Stem Cell Therapy: Preparing for its Closeup in IBD
Research into the use of cell-based therapies as possible treatment options for various diseases exploded over the last several years.
One of the most recent noteworthy examples has been the use of chimeric antigen receptor T-cells to treat various oncologic diseases.
In fact, one of the more breakout moments for cell-based therapies occurred when the 2018 Nobel Prize in Physiology or Medicine was awarded to James Allison, PhD, and Tasuku Honjo, MD, PhD, for their work in analyzing the use of an individual’s T cells to treat and attack cancer.
But not every disease state is as ready for its closeup regarding the use of cell-based therapies.
Healio Gastroenterology and Liver Disease spoke with several surgeons and gastroenterologists about the potential validity and effectiveness cell-based therapies may have in treating gastrointestinal disorders, most notably inflammatory bowel disease.
“There is great potential for cell-based therapies in inflammatory bowel disease. It is truly an exciting evolution, but we’re still in its infancy,” Amy Lightner, MD, an associate professor of surgery in the Department of Colon and Rectal Surgery at Cleveland Clinic, told Healio Gastroenterology and Liver Disease.
Lightner, who is also the primary investigator for the Cleveland Clinic’s surgical IBD translational laboratory, noted some of the challenges of applying cell based therapy to various disease states and phenotypes of IBD.
“People talk about cell-based therapy and expect you can put cells on anything and get it to heal,” she said. “But it’s challenging because we are still using cell therapy in the context of clinical trials, which means that there are strict inclusion and exclusion criteria of each trial. This limits how we can deliver the cells and what types of disease states we can treat. However, as cell-based therapy becomes more widely utilized we will see an expansion in the modes of delivery and indications of use.”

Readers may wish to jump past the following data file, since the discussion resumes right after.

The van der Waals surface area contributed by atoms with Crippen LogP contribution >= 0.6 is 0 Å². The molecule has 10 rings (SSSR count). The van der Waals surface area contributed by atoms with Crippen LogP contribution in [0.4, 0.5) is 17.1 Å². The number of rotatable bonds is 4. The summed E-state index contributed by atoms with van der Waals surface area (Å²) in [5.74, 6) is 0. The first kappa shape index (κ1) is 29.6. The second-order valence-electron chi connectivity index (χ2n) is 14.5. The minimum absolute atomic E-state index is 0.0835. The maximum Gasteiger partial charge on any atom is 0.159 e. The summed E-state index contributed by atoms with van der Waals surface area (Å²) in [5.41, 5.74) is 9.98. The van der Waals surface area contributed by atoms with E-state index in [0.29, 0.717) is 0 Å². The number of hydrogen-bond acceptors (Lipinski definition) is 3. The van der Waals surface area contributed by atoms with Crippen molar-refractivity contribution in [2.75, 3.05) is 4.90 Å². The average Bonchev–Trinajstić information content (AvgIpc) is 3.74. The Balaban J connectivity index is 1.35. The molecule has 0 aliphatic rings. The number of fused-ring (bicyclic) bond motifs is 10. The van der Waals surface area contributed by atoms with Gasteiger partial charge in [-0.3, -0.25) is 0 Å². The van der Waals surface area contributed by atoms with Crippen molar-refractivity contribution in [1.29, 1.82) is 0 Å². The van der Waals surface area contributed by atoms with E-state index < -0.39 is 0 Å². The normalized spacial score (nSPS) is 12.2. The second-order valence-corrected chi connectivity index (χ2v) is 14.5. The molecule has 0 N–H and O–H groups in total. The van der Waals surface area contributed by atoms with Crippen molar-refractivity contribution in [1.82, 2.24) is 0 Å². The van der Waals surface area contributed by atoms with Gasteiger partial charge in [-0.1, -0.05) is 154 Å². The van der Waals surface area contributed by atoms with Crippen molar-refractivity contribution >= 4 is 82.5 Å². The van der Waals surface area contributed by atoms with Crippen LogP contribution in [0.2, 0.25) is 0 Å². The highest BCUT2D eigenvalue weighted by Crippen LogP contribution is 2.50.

Because cell-based therapies for IBD are still in the infancy stage and most of the testing still involves safety and efficacy, there have not been many people flocking to study the use of these therapies, according to Lightner.
William A. Faubion Jr., MD, a consultant in the Division of Gastroenterology and Hepatology and Mayo Clinic in Rochester, Minnesota, agrees that interest has been rather slow in assessing the potential of cell-based therapies in treating patients with IBD, but has been picking up recently.
“It’s a more active area of research now, probably since the advancement of the program out of Spain and the publication of the ADMIRE trial and then the acquisition of the North American rights to Takeda from TiGenix for a product that has been approved by the European regulatory authorities,” Faubion told Healio Gastroenterology and Liver Disease. “There’s definitely been more interest in the last 3 years, than there has been in the last decade. I think in general however, it’s still an understudied, underserved area.”
Faubion says he remembers being approached by Allan B. Dietz, PhD, co-director of the Human Cell Therapy Lab within Mayo Clinic’s Center for Regenerative Medicine, a little more than 7 years ago about the program and how it was being used to treat a number of other conditions.